You open your refrigerator on a Friday evening, contemplating what to make for dinner. Your eyes immediately go to the bacon, sausage, and chicken, but then you remember – today is Friday during Lent, so you can’t eat meat!
As a Catholic, abstaining from meat on Fridays has become second nature. But have you ever wondered when and why this tradition began?
A History of Abstinence in the Early Church
The practice of abstaining from meat has ancient roots in the Christian faith. In the early centuries of the church, there was a general sense that Christians should practice self-denial and avoid meat for ascetic reasons. The Didache, an early Christian text dating back to the 1st century, instructs:
“Let not your fasts be with the hypocrites, for they fast on the second and fifth day of the week. But do you fast on the fourth day and the Preparation (Friday).” (Didache 8:1)
So Friday fasting was already established as a tradition by the early 2nd century. Abstaining from meat was also common in monasteries and among devout laypeople. By avoiding meat, Christians hoped to tame their desires and focus more on God.
Various church councils reinforced the importance of fasting. The Council of Orleans in 511 mandated Lenten fasting 3 times per year. The third Council of Tours in 567 advised fasting on Fridays as a suitable successor to the very strict fasting of Lent. Over time, Friday became established as a day of penance when meat was avoided.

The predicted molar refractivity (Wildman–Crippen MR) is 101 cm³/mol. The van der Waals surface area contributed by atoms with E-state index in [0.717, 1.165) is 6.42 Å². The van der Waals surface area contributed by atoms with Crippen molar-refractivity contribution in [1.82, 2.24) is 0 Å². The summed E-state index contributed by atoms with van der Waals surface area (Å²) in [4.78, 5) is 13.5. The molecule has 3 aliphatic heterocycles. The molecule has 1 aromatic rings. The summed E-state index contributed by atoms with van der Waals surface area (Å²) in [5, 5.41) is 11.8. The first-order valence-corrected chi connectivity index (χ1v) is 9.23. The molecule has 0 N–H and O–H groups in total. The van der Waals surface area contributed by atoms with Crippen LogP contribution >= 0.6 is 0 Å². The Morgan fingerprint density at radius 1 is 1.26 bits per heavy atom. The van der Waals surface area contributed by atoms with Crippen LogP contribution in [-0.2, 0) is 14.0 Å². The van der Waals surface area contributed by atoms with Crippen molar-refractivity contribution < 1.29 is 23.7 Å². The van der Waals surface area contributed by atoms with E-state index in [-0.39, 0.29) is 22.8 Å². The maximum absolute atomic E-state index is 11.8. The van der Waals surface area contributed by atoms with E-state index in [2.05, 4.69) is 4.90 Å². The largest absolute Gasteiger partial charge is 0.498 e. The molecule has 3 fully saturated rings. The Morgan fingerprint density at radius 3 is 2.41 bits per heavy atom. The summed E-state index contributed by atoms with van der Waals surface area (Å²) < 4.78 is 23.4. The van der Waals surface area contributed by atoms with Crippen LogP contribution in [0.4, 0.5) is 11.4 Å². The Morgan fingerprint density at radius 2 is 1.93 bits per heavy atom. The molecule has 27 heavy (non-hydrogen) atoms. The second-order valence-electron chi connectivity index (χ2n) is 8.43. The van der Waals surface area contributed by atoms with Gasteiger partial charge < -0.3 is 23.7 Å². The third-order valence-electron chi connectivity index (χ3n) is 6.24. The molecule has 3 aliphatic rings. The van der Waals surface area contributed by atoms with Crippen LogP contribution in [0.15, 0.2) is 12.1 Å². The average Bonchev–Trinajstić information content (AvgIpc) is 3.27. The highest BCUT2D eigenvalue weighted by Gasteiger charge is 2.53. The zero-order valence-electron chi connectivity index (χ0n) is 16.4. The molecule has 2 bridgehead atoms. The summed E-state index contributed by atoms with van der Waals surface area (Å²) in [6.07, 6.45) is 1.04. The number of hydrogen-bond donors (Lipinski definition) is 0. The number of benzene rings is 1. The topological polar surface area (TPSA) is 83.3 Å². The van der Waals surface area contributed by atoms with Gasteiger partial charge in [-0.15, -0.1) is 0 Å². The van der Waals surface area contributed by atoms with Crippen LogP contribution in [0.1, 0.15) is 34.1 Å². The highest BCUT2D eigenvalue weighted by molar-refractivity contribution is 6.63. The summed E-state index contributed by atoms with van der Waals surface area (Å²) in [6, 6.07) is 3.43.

The Frequency of Friday Abstinence
In the early centuries, Friday abstinence from meat was a frequent but voluntary practice. But over time, the Church began making it more mandatory.
In 763, Pope Paul I mandated that St Willibrord (the Bishop of Utrecht) enforce the Friday abstinence rule in his diocese.
In the 11th century, Pope Nicholas II officially made abstinence from meat compulsory on Fridays and Saturdays for all throughout the year. This more rigorous stance reflected a desire to differentiate Christians from Jews, who observed the Sabbath on Saturdays, and Muslims, who observed Fridays. Abstaining on Fridays and Saturdays became a marker of Christian identity.
Exceptions to Friday Abstinence
While Friday abstinence was widespread, it was not completely inflexible. Crusaders were given dispensation from fasting during times of war. Occasionally popes allowed exceptions for holidays and special occasions. In the 16th century, Pope Pius V permitted eating meat on Saturdays if Christmas fell on a Friday.
There were also regional exceptions. In 1288, King Denis of Portugal complained to Pope Nicholas IV that the fishing industry couldn’t supply enough fish for total Friday and Saturday abstinence. The pope allowed Portugal to eat meat on Saturdays to give the supply of fish a chance to recover.
So Friday abstinence existed for centuries but was adjusted at times based on circumstances. It was not until the 20th century that the rules were codified and standardized across the Catholic world.
Friday Abstinence Codified in 1917
In the early 20th century, Pope Benedict XV desired to establish a uniform and universally binding set of laws for the Catholic Church. He commissioned a group of experts to codify the existing body of canon law, producing the 1918 Code of Canon Law. This code formalized and clarified Catholic discipline across the world.
Regarding Fridays, the code specified:
“On Fridays or on the Vigil of Christmas the law of abstinence is binding on all older than 21 years and younger than 60 years” (Canon 1252.4)
Additionally, the code noted that abstinence was required:
- In Lent
- On Ember Days
- During certain vigils